Birmingham financial adviser accused of stealing nearly $4 million from clients

John MacColl appears to be working out plea deal with prosecutors

BIRMINGHAM, Mich. - A financial adviser in Birmingham had to face a federal judge Friday after being accused of stealing nearly $4 million from his clients.

John MacColl, 65, is suspected of coming up with a scheme to get clients to send money to his personal accounts. The FBI got involved, and now he's working out a deal.

For the most part, it's been business as usual at UBS in Birmingham for the past few months, but new court records show earlier this year, that wasn't the case.

Records show MacColl was a financial adviser at UBS and devised a scheme to steal money from clients, according to officials.

The U.S. attorney's office believes from 2010 to 2018, MacColl convinced clients to send money to his personal account for investment options not available through UBS.

When clients asked for documentation, MacColl made false statements, according to court records.

Investigators said MacColl operated the scheme on his personal cellphone so UBS had no way of knowing what was happening.

When managers became suspicious, the company started an investigation, found the problems and called police.

"UBS terminated Mr. MacColl as soon as the firm became aware of his improper and illegal actions," a UBS spokesperson said in a statement. "Although those actions occurred outside the firm's control framework, UBS is reimbursing its affected clients for their loses."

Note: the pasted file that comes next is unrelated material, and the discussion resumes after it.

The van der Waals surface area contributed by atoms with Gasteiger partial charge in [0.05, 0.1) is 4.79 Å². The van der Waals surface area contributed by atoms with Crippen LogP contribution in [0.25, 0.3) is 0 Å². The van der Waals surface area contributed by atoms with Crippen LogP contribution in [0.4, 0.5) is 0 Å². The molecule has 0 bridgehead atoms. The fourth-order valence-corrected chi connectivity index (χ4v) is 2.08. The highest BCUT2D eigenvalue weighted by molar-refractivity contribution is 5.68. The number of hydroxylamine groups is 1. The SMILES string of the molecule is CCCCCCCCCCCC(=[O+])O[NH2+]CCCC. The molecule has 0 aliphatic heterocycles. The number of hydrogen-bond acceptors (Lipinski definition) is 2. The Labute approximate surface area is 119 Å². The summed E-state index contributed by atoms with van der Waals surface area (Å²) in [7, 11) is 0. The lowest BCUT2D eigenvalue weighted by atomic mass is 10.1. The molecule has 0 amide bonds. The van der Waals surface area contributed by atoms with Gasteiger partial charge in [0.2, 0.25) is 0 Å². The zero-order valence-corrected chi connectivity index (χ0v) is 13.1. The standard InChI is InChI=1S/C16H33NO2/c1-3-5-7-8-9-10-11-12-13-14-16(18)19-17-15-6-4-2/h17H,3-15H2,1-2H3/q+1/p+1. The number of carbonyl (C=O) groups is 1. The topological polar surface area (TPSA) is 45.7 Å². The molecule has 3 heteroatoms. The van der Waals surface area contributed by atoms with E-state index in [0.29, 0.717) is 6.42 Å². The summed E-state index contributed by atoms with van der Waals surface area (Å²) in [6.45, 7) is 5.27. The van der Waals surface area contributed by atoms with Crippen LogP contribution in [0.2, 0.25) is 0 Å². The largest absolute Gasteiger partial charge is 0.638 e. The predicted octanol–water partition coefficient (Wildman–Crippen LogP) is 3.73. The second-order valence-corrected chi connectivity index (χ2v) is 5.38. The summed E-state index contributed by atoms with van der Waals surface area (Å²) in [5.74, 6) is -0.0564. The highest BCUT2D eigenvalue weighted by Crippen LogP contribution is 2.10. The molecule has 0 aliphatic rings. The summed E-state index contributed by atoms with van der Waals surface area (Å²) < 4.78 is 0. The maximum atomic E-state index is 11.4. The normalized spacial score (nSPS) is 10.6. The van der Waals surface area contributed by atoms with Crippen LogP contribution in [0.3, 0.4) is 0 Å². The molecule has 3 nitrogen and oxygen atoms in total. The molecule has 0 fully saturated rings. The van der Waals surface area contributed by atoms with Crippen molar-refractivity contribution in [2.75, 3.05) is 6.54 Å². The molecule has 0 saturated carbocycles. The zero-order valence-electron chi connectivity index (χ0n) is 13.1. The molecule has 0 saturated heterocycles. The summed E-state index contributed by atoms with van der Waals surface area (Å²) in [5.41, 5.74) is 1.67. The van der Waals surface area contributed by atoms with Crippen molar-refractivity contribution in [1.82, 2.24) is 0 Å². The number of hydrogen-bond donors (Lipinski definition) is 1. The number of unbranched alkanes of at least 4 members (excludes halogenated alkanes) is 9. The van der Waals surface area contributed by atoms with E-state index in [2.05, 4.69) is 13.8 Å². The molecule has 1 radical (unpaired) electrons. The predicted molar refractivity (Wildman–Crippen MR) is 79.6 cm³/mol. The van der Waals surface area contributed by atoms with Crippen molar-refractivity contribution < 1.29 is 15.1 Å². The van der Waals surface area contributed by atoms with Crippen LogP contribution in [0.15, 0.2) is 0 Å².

MacColl has a home in a gated Rochester Hills community. It's up for sale for nearly $750,000. The listing says there's a motivated owner.

Local 4 tried calling all listed phone numbers for MacColl, but they've all been disconnected.

"The charges allege that the defendant victimized over a dozen of innocent investors and greedily stole millions of dollars from them," U.S. Attorney Matthew Schneider said. "Our office will stand up for crime victims and vigorously pursue those who seek to damage Michigan citizens through greed like this."

MacColl turned himself in and was arraigned Friday on a wire fraud charge, officials said. He appears to be working out a plea deal with federal prosecutors.

MacColl was released on a personal bond.

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